Democratic U.S. Sen. Jeanne Shaheen defeated Republican challenger Scott Brown on Tuesday, winning a second term and blocking his return to Washington from a second state.
For Shaheen, a former state senator and governor, it was her eighth win in the state, which she has called home for four decades. Brown, who won a special election in Massachusetts in 2010 to replace the late Democratic U.S. Sen. Edward Kennedy but lost that seat in 2012, moved to New Hampshire last year.
Shaheen told cheering supporters in Manchester that voters "chose to put New Hampshire first."
"I want to thank the people of New Hampshire for once again placing their trust in me," she said. "I promise you I will continue to get up every day and work hard to put New Hampshire's working families and small businesses first."
Throughout the campaign, Shaheen, 67, cast Brown as an outsider who doesn't understand New Hampshire and emphasized her longtime service to constituents. After three terms each as a state lawmaker and governor, Shaheen lost her first U.S. Senate race to Republican John E. Sununu in 2002 but ousted him in 2008, in part by portraying him as a lackey of President George W. Bush's administration.
This time, however, it was Shaheen who was blasted as a blind follower of the president as Brown, 55, took every opportunity to say Shaheen voted 99 percent of the time with President Barack Obama.
Both of their key arguments gained some traction with voters, according to preliminary results of an exit poll conducted by Edison Research for The Associated Press and the television networks. The poll of 2,406 voters showed most people believed Brown hasn't lived in New Hampshire long enough to effectively represent the state. It also showed most people think Shaheen too often agrees with Obama, but more than a tenth of them voted for Shaheen anyway and about half said Obama wasn't a factor in their vote.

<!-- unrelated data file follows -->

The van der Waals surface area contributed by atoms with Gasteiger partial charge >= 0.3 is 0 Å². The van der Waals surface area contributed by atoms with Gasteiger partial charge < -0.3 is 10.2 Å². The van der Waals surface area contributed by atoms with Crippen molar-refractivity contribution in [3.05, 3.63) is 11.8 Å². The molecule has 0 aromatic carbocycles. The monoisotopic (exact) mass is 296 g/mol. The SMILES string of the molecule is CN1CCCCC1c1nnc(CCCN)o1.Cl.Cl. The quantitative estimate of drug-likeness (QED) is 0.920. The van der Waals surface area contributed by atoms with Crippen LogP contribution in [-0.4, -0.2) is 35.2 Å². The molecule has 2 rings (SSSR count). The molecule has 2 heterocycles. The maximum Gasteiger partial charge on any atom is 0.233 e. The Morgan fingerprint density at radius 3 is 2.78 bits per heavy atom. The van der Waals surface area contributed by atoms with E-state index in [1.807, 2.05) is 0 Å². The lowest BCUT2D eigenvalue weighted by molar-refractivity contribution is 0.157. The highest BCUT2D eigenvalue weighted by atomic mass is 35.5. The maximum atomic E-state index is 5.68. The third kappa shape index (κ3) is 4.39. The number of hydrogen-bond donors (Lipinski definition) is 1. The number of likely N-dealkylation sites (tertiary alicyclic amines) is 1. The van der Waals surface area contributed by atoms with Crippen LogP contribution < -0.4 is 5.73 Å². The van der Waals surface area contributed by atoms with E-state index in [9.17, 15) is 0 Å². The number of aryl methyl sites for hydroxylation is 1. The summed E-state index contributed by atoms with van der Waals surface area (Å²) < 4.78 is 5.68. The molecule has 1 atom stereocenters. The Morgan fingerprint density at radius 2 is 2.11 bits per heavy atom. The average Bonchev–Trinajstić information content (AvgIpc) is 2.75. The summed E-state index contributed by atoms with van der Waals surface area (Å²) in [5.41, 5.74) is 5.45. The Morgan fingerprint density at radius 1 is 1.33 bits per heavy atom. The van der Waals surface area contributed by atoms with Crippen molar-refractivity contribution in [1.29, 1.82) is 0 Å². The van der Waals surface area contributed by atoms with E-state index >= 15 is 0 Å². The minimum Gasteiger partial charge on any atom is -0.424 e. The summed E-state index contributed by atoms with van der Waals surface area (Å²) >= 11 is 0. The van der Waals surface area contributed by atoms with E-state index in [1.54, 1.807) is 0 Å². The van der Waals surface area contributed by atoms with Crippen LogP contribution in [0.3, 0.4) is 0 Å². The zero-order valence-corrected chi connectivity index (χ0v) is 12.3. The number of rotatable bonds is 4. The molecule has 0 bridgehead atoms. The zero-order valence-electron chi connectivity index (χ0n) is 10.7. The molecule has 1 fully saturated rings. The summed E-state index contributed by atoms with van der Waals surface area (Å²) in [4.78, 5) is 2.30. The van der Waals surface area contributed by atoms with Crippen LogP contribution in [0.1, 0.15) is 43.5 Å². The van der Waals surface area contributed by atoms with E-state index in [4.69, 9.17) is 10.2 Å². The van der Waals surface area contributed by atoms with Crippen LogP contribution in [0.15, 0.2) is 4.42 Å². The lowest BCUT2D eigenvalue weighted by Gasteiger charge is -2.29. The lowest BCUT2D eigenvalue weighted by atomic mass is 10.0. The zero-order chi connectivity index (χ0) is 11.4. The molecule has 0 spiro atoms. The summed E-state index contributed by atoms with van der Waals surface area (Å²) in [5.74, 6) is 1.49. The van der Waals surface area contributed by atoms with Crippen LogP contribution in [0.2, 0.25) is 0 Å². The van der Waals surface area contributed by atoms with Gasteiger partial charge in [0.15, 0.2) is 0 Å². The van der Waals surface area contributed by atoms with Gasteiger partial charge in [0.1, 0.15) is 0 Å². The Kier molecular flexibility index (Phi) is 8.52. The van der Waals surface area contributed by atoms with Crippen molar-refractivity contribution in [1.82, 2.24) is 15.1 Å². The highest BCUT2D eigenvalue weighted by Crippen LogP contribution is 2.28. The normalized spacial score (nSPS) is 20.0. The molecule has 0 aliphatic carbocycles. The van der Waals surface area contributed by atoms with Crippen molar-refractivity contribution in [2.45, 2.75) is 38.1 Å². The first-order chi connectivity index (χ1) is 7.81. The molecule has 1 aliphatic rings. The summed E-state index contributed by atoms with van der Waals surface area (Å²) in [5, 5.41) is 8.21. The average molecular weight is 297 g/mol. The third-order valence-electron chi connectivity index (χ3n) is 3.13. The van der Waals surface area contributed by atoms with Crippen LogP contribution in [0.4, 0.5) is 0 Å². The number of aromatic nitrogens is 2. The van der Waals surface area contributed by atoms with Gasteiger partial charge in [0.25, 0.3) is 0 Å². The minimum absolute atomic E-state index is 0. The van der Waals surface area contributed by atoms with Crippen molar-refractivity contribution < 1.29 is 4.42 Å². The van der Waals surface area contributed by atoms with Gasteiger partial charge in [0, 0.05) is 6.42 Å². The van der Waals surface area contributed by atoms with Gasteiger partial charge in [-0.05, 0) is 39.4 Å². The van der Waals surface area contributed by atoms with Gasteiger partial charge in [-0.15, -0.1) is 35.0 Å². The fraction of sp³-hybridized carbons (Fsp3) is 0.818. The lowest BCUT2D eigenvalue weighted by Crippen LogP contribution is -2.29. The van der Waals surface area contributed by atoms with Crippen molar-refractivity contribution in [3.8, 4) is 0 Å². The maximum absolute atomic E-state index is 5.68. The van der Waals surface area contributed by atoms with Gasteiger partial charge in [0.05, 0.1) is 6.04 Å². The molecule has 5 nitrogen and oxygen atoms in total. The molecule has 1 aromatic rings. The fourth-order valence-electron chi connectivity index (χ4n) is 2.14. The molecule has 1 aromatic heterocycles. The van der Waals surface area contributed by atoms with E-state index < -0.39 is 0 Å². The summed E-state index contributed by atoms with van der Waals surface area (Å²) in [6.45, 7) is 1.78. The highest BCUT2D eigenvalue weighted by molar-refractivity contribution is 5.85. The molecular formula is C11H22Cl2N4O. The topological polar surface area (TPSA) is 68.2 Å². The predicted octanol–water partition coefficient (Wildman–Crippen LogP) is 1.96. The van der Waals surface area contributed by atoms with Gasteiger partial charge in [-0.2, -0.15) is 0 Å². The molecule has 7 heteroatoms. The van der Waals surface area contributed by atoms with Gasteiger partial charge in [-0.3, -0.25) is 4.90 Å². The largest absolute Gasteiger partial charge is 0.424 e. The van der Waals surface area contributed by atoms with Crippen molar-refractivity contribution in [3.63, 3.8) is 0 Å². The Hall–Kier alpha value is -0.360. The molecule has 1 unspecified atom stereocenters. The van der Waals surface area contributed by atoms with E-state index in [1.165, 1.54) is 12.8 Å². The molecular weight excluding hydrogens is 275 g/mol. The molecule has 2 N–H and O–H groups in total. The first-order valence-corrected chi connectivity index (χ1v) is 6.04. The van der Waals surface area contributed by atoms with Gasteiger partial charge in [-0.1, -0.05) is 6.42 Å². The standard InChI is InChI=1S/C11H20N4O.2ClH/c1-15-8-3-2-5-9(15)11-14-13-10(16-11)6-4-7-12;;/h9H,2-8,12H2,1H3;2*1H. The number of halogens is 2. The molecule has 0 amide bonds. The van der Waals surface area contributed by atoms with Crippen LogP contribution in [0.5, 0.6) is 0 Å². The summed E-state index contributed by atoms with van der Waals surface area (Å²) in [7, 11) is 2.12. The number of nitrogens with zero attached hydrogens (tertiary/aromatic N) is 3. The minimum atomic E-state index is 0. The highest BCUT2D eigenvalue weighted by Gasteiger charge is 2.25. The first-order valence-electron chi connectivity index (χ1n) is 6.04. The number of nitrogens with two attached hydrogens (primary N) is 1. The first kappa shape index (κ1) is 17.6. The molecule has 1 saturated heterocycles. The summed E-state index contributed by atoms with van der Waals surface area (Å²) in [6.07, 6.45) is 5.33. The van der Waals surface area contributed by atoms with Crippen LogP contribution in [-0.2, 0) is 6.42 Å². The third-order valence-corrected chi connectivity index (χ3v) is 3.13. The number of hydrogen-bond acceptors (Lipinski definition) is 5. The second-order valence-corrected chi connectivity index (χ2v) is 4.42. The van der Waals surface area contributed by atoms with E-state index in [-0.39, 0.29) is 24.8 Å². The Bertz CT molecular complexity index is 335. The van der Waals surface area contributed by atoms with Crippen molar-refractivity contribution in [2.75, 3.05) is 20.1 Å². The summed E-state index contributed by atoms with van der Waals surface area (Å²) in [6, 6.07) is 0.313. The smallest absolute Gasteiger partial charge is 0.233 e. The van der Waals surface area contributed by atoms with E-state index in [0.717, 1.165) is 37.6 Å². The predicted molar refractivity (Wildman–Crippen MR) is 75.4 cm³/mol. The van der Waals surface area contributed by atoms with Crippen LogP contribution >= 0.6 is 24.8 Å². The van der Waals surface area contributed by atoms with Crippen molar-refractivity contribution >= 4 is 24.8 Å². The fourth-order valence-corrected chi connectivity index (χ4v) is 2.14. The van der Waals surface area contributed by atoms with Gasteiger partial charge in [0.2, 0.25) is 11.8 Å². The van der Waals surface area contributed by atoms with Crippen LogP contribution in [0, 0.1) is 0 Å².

Brown, surrounded by his family in Manchester, said Tuesday night he would "walk away with no regrets" and said he witnessed the state's true spirit on the campaign trail.
"I feel like a lucky man to live in this great state and call it home," he said.
During the campaign, Brown called Shaheen "confused" on foreign policy, criticized her for missing committee hearings and said the health care overhaul law she supported was a disaster for people and businesses. Shaheen, meanwhile, took Brown to task for missing Senate hearings on border security even though he made the issue one of the hallmarks of his campaign. She also criticized his vote to continue oil industry subsidies, saying he supported big corporations instead of the state's small businesses, and she warned women not to trust him on issues of equal pay, access to contraceptives and abortion rights.
One of the campaign's sharpest exchanges came when Shaheen highlighted Brown's sponsorship in 2003 and 2005 of bills in the Massachusetts Senate that would have required women to wait 24 hours before having abortions and to be provided with a variety of information, including images showing fetal development.
Shaheen's campaign ran an ad saying women would have been "forced" to view the images, which Brown called a "shameful" lie because the information could have been thrown away. Brown, calling himself a "pro-choice, independent Republican," said he had been protecting women since he was a child and his mother was beaten by his abusive stepfather.
Shaheen was the first woman elected governor of New Hampshire and is the only woman who has been governor and U.S. senator. Before her 2008 win, New Hampshire hadn't elected a Democratic senator in 33 years.
Brown, one of the original tea party favorites, rose to national prominence in 2010 when he was elected to serve the rest of Kennedy's term. After getting soundly defeated by Democrat Elizabeth Warren in 2012, he moved to New Hampshire, where he had a vacation home and had lived as a toddler.
Associated Press writer Kathleen Ronayne in Manchester contributed to this report.